"Hello, Gran," George Junior, the elder of the two teenage boys, said. His brother, Buddy, mumbled something that might have been a greeting. But neither could manage to meet their grandmother's eyes.
She gave them both a smile, reached over, and ruffled George Junior's hair. "You've no need to feel guilty, neither one of you."
George resembled his father, with corn-silk hair and eyes like an early dawn sky. He winced at the cries coming from the car. "I wish she could come with us."
"Of course you do. But she can't, and that's that. Don't you worry. We'll have ourselves a grand old time here."
"No, we won't," wailed the voice. "I'll never have any fun. I'm going to be miserable for the rest of my life!"
"She's been saying that for two days," Buddy said glumly.
"Come along, now. It's getting colder, and the weatherman's predicting snow. We can't just leave her out here."
"That's exactly what you're doing!" Through the wagon's side window an unkempt head of honey-brown hair rose into view. Normally Marissa was a buoyant four-teen year old who would never be caught dead in public unless perfectly groomed. Today, however, the car window framed a flushed and tear-streaked face. "You're leaving me and you're going off and you don't love me at all. Nobody does. Nobody cares about me!"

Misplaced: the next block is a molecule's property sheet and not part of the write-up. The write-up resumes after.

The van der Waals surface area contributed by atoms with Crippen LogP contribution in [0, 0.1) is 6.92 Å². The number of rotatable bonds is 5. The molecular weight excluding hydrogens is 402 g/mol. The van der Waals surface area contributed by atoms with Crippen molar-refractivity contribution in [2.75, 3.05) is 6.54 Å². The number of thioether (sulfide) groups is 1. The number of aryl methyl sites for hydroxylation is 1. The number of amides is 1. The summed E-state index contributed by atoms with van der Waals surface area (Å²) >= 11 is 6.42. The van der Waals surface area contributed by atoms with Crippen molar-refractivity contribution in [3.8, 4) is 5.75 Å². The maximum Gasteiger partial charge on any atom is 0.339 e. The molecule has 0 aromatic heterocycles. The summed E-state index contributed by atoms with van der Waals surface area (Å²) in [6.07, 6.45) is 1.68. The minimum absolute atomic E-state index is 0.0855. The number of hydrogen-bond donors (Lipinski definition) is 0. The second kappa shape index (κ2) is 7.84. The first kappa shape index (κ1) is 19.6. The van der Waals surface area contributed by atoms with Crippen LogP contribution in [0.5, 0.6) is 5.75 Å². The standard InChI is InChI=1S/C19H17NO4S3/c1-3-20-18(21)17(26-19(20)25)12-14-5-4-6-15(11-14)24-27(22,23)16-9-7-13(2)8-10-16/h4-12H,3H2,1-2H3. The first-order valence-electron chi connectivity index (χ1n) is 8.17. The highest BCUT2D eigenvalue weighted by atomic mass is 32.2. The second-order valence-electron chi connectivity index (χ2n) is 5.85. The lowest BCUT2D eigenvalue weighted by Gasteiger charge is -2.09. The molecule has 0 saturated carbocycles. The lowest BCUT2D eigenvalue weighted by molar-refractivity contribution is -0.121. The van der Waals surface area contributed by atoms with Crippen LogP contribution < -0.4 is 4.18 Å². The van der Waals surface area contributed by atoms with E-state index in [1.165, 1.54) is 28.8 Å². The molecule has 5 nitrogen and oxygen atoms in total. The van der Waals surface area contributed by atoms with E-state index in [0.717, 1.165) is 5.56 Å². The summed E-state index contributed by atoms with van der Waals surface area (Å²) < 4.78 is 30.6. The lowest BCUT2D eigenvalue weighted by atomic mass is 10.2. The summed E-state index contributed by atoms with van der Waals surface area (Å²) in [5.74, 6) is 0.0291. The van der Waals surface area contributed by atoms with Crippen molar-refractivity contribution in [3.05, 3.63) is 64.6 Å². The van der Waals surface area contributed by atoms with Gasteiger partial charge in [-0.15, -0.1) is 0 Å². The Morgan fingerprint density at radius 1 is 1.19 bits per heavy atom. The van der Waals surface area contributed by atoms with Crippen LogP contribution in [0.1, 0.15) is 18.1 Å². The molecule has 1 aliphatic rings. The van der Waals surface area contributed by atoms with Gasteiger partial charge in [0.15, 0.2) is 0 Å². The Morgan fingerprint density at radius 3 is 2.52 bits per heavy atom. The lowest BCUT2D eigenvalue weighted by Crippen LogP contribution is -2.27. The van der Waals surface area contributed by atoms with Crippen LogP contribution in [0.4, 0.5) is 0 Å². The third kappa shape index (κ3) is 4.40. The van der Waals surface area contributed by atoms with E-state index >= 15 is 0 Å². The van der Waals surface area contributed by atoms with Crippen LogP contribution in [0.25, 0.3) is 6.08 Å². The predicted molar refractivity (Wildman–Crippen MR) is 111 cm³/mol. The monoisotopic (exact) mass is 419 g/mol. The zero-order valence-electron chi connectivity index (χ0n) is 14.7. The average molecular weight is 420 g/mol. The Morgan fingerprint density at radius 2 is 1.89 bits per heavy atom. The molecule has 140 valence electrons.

Emily's smile was gone now. She asked the boys, "Can you two manage her?"
"We got her in," George Junior said.
"But she didn't like it," Buddy added.
"Just be careful, especially on those front stairs. Last week's snow has melted, but they're still wet and slippery."
The two boys walked around to the back of the car, and were greeted with, "Don't you dare touch me!"